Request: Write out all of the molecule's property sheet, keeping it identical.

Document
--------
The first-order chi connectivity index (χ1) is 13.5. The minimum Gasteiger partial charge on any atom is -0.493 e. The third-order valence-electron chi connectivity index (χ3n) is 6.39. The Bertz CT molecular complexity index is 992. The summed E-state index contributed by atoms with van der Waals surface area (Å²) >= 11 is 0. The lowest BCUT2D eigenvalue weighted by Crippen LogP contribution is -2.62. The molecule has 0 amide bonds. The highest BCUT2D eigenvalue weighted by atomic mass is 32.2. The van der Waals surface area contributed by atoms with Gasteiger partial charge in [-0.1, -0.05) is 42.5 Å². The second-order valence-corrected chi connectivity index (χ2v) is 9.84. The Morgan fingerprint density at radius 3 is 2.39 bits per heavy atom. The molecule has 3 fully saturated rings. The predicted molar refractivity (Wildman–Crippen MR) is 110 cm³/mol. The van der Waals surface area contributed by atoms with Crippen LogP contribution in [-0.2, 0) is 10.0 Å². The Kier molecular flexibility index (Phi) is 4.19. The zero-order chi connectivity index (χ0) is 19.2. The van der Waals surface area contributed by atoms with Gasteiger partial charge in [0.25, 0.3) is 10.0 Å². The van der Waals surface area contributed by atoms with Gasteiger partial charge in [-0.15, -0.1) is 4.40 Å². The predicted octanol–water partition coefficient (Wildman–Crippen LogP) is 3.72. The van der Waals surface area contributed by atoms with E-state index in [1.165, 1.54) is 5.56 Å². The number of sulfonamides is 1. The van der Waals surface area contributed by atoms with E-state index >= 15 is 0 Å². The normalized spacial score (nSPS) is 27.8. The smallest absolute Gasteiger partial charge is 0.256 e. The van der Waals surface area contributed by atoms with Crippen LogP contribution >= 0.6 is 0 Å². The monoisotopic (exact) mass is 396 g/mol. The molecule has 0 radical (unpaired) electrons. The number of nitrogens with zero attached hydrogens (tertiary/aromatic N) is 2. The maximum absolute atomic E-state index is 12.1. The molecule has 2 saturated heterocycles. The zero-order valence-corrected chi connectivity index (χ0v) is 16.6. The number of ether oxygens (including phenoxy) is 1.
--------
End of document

The first-order chi connectivity index (χ1) is 13.5. The minimum Gasteiger partial charge on any atom is -0.493 e. The third-order valence-electron chi connectivity index (χ3n) is 6.39. The Bertz CT molecular complexity index is 992. The summed E-state index contributed by atoms with van der Waals surface area (Å²) >= 11 is 0. The lowest BCUT2D eigenvalue weighted by Crippen LogP contribution is -2.62. The molecule has 0 amide bonds. The highest BCUT2D eigenvalue weighted by atomic mass is 32.2. The van der Waals surface area contributed by atoms with Gasteiger partial charge in [-0.1, -0.05) is 42.5 Å². The second-order valence-corrected chi connectivity index (χ2v) is 9.84. The Morgan fingerprint density at radius 3 is 2.39 bits per heavy atom. The molecule has 3 fully saturated rings. The predicted molar refractivity (Wildman–Crippen MR) is 110 cm³/mol. The van der Waals surface area contributed by atoms with Crippen LogP contribution in [-0.2, 0) is 10.0 Å². The Kier molecular flexibility index (Phi) is 4.19. The zero-order chi connectivity index (χ0) is 19.2. The van der Waals surface area contributed by atoms with Gasteiger partial charge in [0.25, 0.3) is 10.0 Å². The van der Waals surface area contributed by atoms with Gasteiger partial charge in [-0.15, -0.1) is 4.40 Å². The predicted octanol–water partition coefficient (Wildman–Crippen LogP) is 3.72. The van der Waals surface area contributed by atoms with E-state index in [1.165, 1.54) is 5.56 Å². The number of sulfonamides is 1. The van der Waals surface area contributed by atoms with E-state index >= 15 is 0 Å². The normalized spacial score (nSPS) is 27.8. The smallest absolute Gasteiger partial charge is 0.256 e. The van der Waals surface area contributed by atoms with Crippen LogP contribution >= 0.6 is 0 Å². The monoisotopic (exact) mass is 396 g/mol. The molecule has 0 radical (unpaired) electrons. The number of nitrogens with zero attached hydrogens (tertiary/aromatic N) is 2. The maximum absolute atomic E-state index is 12.1. The molecule has 2 saturated heterocycles. The zero-order valence-corrected chi connectivity index (χ0v) is 16.6. The number of ether oxygens (including phenoxy) is 1.